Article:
by Jessica Critcher
Feminists in the French town of Cesson-Sevigne have abolished the use of the word “Mademoiselle” on official forms. Women will be addressed as Madame from now on, regardless of age or marital status. This is nothing new to American, Canadian and British women, many of whom opt to be called Ms. instead of Miss or Mrs.
The idea is that women do not want to be defined by their marital status, a freedom which men have always enjoyed and sometimes take for granted. While this might seem like a minor change, it is actually an important step toward dismantling institutionalized sexism.
As the Los Angeles Times points out:
Before the French Revolution, the use of “Mademoiselle” had little to do with whether a woman was married; a laywoman or commoner was always called “Mademoiselle” to indicate she was of lowly status. Only women of high birth were addressed as “Madame.” “Damoiseau,” meaning “squire” and serving as the male equivalent of “Mademoiselle,” was dumped in France decades ago.
This speaks volumes to the idea that women are treated as second class citizens. Arbitrary differences such as this, based on nothing but gender, constitute discrimination. Identifying women based on their marital status or age when men are identified by neither is just one piece of the massive gender double standard.
Although Ms. is now common, and other languages are following suit, there is still much work to be done. For example, even though it is considered respectful to refer to women by their professional titles, or Ms. if she doesn’t have one (or you don’t know it), Mrs. still seems to be the default for married (or older) women. I was a teaching assistant under a woman with a PhD whose students would often address her as Mrs. instead of Dr. without even bothering to ask if she was married. She wasn’t. I am married, but prefer to be called Ms. because stating that I am married is hardly ever relevant to any professional aspect of my life. The decision usually requires tedious explaining.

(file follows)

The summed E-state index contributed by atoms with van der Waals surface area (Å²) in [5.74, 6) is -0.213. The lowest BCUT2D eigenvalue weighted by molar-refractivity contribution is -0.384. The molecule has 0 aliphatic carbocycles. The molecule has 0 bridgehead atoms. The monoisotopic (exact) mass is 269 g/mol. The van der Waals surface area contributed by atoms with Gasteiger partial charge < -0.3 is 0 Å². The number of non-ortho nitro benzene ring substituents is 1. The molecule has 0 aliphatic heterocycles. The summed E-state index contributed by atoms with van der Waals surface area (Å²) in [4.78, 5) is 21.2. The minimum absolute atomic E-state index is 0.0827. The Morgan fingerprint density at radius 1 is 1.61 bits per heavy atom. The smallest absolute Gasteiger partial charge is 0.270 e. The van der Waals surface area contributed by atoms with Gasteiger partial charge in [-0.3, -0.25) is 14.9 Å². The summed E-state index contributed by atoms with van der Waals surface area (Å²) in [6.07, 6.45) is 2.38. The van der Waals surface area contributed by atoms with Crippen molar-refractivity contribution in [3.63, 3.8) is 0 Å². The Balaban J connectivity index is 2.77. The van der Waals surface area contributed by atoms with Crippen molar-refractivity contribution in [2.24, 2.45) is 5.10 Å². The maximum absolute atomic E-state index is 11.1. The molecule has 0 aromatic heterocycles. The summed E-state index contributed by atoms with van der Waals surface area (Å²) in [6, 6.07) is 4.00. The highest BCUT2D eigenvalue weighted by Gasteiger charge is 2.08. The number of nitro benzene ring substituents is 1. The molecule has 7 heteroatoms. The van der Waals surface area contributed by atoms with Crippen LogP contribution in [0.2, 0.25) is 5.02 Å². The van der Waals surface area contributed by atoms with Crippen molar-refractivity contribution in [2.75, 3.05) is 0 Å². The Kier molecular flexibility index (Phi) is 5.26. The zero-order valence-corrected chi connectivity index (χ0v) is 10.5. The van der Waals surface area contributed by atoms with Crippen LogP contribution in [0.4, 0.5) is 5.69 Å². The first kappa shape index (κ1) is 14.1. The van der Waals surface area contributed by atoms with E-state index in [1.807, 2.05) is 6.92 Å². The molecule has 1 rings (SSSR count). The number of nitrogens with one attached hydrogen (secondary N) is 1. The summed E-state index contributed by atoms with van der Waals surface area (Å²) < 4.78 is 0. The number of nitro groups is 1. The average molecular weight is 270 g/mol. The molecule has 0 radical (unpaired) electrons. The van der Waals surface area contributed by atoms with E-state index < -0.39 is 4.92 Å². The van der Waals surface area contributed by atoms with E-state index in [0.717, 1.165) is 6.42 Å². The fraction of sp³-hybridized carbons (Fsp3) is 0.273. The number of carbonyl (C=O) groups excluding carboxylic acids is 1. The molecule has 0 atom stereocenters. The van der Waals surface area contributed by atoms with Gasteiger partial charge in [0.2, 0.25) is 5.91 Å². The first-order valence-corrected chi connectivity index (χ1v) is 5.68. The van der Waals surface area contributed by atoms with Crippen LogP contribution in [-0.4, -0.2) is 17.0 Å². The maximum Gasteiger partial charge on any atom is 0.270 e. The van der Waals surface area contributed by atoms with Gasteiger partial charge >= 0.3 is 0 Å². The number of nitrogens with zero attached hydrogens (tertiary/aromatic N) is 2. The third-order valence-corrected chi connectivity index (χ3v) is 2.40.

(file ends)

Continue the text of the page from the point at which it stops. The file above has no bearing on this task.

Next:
Women with known professional titles are still often referred to by their marital status. Michelle Bachmann, who I disagree with politically but respect as a woman in politics, is referred to by her marital status here in The New York Times. Just to show one of several examples:
Mrs. Bachmann said on Wednesday morning that she would not continue her campaign for the Republican presidential nomination.
“Last night, the people of Iowa spoke with a very clear voice, and so I have decided to stand aside,” Mrs. Bachmann said at a news conference in West Des Moines.
Male representatives are not identified as being married or not in their titles. Would it have been too difficult to refer to her simply as “Bachmann” or “Representative Bachmann”? Apparently.
Even the word “Madame” or its less formal contraction, “Ma’am,” smacks of patriarchal authority. It literally translates to “my lady.” Yes, it sounds very dignified in historical dramas, but it is an unapologetic claim to ownership. I know people don’t commonly use or mean it that way, but that unflattering connotation comes to mind every single time someone calls me “Ma’am.” Monsieur and Mr. are derivatives of “Master” while titles of respect for women are still conflated with a sense of ownership.
I don’t have a solution to this problem (besides encouraging all women bothered by it to get PhD’s and insist that they be addressed by their proper titles, which is expensive and time consuming). But a more suitable title must exist somewhere. If someone can think of one, please let me know. You can address it to Ms. Critcher, if that’s alright.